Notable UDFA: Khari Blasingame, FB, Vanderbilt
Notable UDFA: Nate Meadors, CB, UCLA
This ranking is based on predicting the future. With just one season of sample size, it's impossible to draw complete conclusions on last year's draft class. But given the sheer volume of picks – the Vikings led all teams with 12 selections – and the flashes several players showed this past season, a No. 5 ranking seems fair for now. Bradbury struggled in pass blocking as a rookie, but showed plenty of the lateral quickness that made the Vikings feel he was a great fit for Gary Kubiak's zone blocking scheme. Irv Smith Jr. showed signs that he can be the Vikings' tight end of the future, and he's still just 21 years old.
Mattison already looks like a steal in the third round. He was projected to be a short-yardage power back, but offered much more than that in an impressive debut season. Johnson was the 28th receiver off the board but finished 11th among his class in yards last season. Watts showed plenty of potential at a position of need late in the year. If Bradbury improves, the aforementioned players continue to grow, and the Vikings get something from the likes of Samia, Udoh, or Boyd, this class could be near the top of the rankings several years from now.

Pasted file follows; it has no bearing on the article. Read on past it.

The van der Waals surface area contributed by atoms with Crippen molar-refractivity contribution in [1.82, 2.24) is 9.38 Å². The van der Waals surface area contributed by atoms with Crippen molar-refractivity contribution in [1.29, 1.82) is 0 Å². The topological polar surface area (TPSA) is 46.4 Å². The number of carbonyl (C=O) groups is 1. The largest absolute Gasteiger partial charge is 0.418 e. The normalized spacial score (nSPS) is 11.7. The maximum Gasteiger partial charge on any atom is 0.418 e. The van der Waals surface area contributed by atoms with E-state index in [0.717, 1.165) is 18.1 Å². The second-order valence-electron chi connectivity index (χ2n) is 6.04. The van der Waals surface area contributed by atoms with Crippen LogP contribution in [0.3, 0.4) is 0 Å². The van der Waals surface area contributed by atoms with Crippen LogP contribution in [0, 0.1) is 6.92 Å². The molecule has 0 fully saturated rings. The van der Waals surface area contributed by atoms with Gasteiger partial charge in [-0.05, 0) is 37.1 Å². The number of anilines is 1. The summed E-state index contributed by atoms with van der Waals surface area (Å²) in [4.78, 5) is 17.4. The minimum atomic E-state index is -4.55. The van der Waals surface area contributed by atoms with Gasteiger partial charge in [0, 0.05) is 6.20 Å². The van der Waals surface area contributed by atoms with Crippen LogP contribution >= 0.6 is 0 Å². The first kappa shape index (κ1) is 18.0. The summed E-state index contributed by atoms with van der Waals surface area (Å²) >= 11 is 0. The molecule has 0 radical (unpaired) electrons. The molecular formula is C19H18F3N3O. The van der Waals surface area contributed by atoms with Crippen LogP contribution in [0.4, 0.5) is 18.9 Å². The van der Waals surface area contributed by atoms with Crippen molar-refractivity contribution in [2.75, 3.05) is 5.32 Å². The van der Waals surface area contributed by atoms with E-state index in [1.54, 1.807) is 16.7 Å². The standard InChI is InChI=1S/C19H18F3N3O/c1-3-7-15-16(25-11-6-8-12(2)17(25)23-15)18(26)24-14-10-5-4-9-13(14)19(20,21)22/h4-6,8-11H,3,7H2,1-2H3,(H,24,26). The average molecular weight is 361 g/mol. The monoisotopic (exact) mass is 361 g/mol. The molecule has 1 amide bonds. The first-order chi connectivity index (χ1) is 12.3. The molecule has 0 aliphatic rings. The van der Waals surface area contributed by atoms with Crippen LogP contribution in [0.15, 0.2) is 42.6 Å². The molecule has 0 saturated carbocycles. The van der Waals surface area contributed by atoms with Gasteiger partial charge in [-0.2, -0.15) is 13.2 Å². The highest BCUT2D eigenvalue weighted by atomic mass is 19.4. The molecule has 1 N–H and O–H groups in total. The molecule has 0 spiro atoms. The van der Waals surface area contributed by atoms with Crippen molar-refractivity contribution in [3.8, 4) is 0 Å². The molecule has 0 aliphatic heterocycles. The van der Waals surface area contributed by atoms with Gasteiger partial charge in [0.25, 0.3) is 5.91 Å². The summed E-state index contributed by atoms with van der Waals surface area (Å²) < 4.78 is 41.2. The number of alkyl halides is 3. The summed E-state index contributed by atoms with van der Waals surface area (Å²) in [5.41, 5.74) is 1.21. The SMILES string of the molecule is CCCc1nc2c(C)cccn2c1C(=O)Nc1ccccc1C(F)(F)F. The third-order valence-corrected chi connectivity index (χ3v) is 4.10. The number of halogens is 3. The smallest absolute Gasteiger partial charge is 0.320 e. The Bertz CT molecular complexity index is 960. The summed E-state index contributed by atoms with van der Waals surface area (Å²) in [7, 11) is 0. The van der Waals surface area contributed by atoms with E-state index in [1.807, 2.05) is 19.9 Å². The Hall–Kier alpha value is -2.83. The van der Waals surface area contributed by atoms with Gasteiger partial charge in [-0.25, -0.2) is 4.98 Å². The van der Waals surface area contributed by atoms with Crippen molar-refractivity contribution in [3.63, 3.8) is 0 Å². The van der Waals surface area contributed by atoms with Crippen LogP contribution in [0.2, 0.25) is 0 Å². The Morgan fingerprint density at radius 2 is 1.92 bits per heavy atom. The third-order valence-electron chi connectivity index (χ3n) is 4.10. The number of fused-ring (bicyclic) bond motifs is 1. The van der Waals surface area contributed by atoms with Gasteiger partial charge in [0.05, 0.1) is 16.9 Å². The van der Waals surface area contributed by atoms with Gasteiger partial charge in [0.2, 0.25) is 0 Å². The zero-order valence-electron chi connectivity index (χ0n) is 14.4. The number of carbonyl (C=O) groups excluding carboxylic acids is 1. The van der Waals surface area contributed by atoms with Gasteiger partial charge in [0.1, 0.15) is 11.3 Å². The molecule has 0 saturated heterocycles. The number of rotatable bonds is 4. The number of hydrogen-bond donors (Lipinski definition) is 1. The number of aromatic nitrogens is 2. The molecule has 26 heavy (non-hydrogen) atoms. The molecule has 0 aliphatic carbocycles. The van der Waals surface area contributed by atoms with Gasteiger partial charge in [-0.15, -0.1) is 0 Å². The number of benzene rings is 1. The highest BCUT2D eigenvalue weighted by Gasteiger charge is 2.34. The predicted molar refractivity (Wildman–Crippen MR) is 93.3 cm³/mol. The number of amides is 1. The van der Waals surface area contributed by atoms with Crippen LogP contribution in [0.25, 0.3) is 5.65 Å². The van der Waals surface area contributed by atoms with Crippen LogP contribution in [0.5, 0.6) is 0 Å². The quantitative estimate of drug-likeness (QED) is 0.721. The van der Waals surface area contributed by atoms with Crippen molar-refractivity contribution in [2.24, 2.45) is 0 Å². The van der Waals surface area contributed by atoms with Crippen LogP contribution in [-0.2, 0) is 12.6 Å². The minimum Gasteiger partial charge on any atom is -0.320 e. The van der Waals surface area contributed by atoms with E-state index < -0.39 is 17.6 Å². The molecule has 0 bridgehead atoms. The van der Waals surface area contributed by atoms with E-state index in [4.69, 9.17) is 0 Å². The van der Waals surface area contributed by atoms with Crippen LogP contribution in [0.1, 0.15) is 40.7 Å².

No. 6: 2017
Pick 2.41 – Dalvin Cook, RB, Florida State
Pick 3.70 – Pat Elflein, OL, Ohio State
Pick 4.109 – Jaleel Johnson, DL, Iowa
Pick 4.120 – Ben Gedeon, LB, Michigan
Pick 5.170 – Rodney Adams, WR, South Florida
Pick 5.180 – Danny Isidora, OL, Miami
Pick 6.201 – Bucky Hodges, TE, Virginia Tech
Pick 7.219 – Stacy Coley, WR, Miami
Pick 7.220 – Ifeadi Odenigbo, EDGE, Northwestern
Pick 7.232 – Elijah Lee, LB, Kansas State
Pick 7.245 – Jack Tocho, CB, NC State